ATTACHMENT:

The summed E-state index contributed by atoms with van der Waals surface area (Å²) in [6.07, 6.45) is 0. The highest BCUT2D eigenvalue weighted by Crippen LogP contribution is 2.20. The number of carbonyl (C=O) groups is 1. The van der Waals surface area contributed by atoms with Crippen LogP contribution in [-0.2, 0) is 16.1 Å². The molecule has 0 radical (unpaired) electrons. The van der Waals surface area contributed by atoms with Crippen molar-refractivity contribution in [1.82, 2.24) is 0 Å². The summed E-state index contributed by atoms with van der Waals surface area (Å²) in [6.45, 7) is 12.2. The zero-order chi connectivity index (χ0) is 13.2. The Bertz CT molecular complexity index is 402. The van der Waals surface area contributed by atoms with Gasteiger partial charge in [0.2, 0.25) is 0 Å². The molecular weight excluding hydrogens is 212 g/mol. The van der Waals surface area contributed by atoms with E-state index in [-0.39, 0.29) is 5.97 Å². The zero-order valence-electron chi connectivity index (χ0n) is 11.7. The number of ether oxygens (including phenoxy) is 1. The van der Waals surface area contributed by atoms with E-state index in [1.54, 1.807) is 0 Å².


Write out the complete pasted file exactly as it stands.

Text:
The summed E-state index contributed by atoms with van der Waals surface area (Å²) in [6.07, 6.45) is 0. The highest BCUT2D eigenvalue weighted by Crippen LogP contribution is 2.20. The number of carbonyl (C=O) groups is 1. The van der Waals surface area contributed by atoms with Crippen LogP contribution in [-0.2, 0) is 16.1 Å². The molecule has 0 radical (unpaired) electrons. The van der Waals surface area contributed by atoms with Crippen molar-refractivity contribution in [1.82, 2.24) is 0 Å². The summed E-state index contributed by atoms with van der Waals surface area (Å²) in [6.45, 7) is 12.2. The zero-order chi connectivity index (χ0) is 13.2. The Bertz CT molecular complexity index is 402. The van der Waals surface area contributed by atoms with Gasteiger partial charge in [0.2, 0.25) is 0 Å². The molecular weight excluding hydrogens is 212 g/mol. The van der Waals surface area contributed by atoms with E-state index in [-0.39, 0.29) is 5.97 Å². The zero-order valence-electron chi connectivity index (χ0n) is 11.7. The number of ether oxygens (including phenoxy) is 1. The van der Waals surface area contributed by atoms with E-state index in [1.54, 1.807) is 0 Å².